Imagine being heavily courted by a recruiter, to the point where you are seriously considering leaving a good position for one that sounds even better. You’re all ready to take the next steps and start interviewing, and then suddenly the recruiter stops returning your calls and emails. Or perhaps you’re simply in the early stages of working with a recruiter and you agree to talk, and maybe send over your resume, and then the recruiter simply disappears. Recruiting is a relationship-based field, and if you drop the ball on following up, and essentially "ghost" your contacts, you aren’t going to be very successful. Even if a candidate turns out not to be a great fit or your client chooses someone else, it’s professional (and polite) to continue to follow up and stay in contact. Otherwise, the next time you approach someone with an opportunity, they aren’t likely to want to work with you – and they will tell others about their experience. Always make a point of staying in contact with your clients and candidates, even if it’s just a quick check in to let them know what’s going on, and even if there haven’t been any major changes.
Understand the Big Picture
Successful recruiting isn’t only about finding a candidate who ticks off all of the boxes for education and experience. Even the most well-qualified candidate can be a complete disaster in the workplace if he or she doesn’t fit in to the culture of the organization. Recruiters need to understand the value that a candidate can bring to an organization and how they fit into the overall picture, understanding that even those who don’t have the exact experience or skill set being sought could still be a good fit.
One approach to big-picture thinking is to look at candidates less in terms of specific skills, and more in terms of the expectations and requirements of the job and how well an individual can manage the required tasks. Think about what a successful candidate could bring to the table, and the experience and accomplishments that could be beneficial to the hiring organization. What qualities – regardless of how they were fostered – make someone a great fit? By focusing on the bigger picture and the overall candidate profile, recruiters will be more successful in reaching passive candidates and in identifying those who would be a great fit, even if their background seems unconventional or isn’t an exact match to what the employer thinks it wants.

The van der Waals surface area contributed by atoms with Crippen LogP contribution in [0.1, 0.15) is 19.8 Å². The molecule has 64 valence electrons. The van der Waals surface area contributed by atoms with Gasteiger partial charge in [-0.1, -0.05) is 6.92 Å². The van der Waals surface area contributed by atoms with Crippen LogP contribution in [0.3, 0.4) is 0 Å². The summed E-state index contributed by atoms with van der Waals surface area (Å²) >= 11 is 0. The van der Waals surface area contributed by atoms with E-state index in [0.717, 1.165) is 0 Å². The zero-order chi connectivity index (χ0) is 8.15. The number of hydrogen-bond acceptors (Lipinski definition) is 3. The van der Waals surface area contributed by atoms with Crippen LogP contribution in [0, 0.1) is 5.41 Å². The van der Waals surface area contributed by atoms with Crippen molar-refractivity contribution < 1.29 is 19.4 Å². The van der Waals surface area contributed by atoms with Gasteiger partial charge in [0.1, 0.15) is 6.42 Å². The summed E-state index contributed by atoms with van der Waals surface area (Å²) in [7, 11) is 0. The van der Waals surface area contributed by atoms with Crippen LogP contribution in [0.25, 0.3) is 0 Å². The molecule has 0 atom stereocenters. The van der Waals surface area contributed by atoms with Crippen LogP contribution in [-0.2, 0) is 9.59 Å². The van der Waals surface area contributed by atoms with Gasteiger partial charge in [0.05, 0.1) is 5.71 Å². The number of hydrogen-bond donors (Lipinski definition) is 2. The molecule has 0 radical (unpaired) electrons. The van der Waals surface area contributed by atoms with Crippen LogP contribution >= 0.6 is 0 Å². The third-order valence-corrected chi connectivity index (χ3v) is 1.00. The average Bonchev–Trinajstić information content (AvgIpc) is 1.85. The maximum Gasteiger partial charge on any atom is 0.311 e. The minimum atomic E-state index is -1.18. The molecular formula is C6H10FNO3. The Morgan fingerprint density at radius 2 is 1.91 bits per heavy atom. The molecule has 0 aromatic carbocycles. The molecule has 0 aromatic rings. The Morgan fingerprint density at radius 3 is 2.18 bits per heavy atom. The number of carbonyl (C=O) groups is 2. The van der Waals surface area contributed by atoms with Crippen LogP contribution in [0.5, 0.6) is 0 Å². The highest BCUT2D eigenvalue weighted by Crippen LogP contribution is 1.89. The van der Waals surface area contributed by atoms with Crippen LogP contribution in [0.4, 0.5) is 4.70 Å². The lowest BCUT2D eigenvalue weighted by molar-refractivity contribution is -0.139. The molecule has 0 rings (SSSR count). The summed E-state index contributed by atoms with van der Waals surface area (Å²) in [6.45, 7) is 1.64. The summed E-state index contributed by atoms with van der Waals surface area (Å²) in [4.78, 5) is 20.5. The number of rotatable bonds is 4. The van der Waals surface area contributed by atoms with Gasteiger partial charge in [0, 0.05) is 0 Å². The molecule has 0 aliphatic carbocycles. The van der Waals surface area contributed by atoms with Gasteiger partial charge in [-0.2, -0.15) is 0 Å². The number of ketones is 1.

Recruiters don’t only look for candidates when they have a position to fill. The best recruiters are those who cultivate a talent community and spend time nurturing those relationships. Just because someone doesn’t fit into a position today doesn’t mean they won’t in the future. Staying in touch and keeping track of new skills, accomplishments and experience could mean the difference between determining exactly the right person at the right time and having to engage in an exhaustive search.
Being proactive also means staying abreast of the future needs of your organization or your client organization. Great recruiters are always one step ahead, keeping track of employee comings and goings, growth in the company and trends that could influence company needs and the specific skills that they are looking for in new hires. Being proactive as a job recruiter allows you to be a partner to your clients or employer, and produce the best possible results.